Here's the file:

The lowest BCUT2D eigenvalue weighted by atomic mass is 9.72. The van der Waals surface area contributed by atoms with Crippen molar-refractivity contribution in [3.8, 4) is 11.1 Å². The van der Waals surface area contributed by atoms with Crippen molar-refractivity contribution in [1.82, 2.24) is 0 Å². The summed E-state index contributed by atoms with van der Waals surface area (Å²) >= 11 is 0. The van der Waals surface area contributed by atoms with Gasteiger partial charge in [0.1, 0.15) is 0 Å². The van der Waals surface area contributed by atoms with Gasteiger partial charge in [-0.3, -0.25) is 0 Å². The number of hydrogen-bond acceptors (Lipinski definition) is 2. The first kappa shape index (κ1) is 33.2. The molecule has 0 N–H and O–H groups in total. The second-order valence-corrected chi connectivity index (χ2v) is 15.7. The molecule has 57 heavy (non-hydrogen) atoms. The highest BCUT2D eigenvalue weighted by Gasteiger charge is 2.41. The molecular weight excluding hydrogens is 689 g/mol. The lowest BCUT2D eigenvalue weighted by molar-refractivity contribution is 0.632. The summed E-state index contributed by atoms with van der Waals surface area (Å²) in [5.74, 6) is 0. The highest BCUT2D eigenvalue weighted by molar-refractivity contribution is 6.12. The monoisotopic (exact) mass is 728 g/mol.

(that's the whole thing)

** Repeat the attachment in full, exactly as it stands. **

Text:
The lowest BCUT2D eigenvalue weighted by atomic mass is 9.72. The van der Waals surface area contributed by atoms with Crippen molar-refractivity contribution in [3.8, 4) is 11.1 Å². The van der Waals surface area contributed by atoms with Crippen molar-refractivity contribution in [1.82, 2.24) is 0 Å². The summed E-state index contributed by atoms with van der Waals surface area (Å²) >= 11 is 0. The van der Waals surface area contributed by atoms with Gasteiger partial charge in [0.1, 0.15) is 0 Å². The van der Waals surface area contributed by atoms with Gasteiger partial charge in [-0.3, -0.25) is 0 Å². The number of hydrogen-bond acceptors (Lipinski definition) is 2. The first kappa shape index (κ1) is 33.2. The molecule has 0 N–H and O–H groups in total. The second-order valence-corrected chi connectivity index (χ2v) is 15.7. The molecule has 57 heavy (non-hydrogen) atoms. The highest BCUT2D eigenvalue weighted by Gasteiger charge is 2.41. The molecular weight excluding hydrogens is 689 g/mol. The lowest BCUT2D eigenvalue weighted by molar-refractivity contribution is 0.632. The summed E-state index contributed by atoms with van der Waals surface area (Å²) in [5.74, 6) is 0. The highest BCUT2D eigenvalue weighted by molar-refractivity contribution is 6.12. The monoisotopic (exact) mass is 728 g/mol.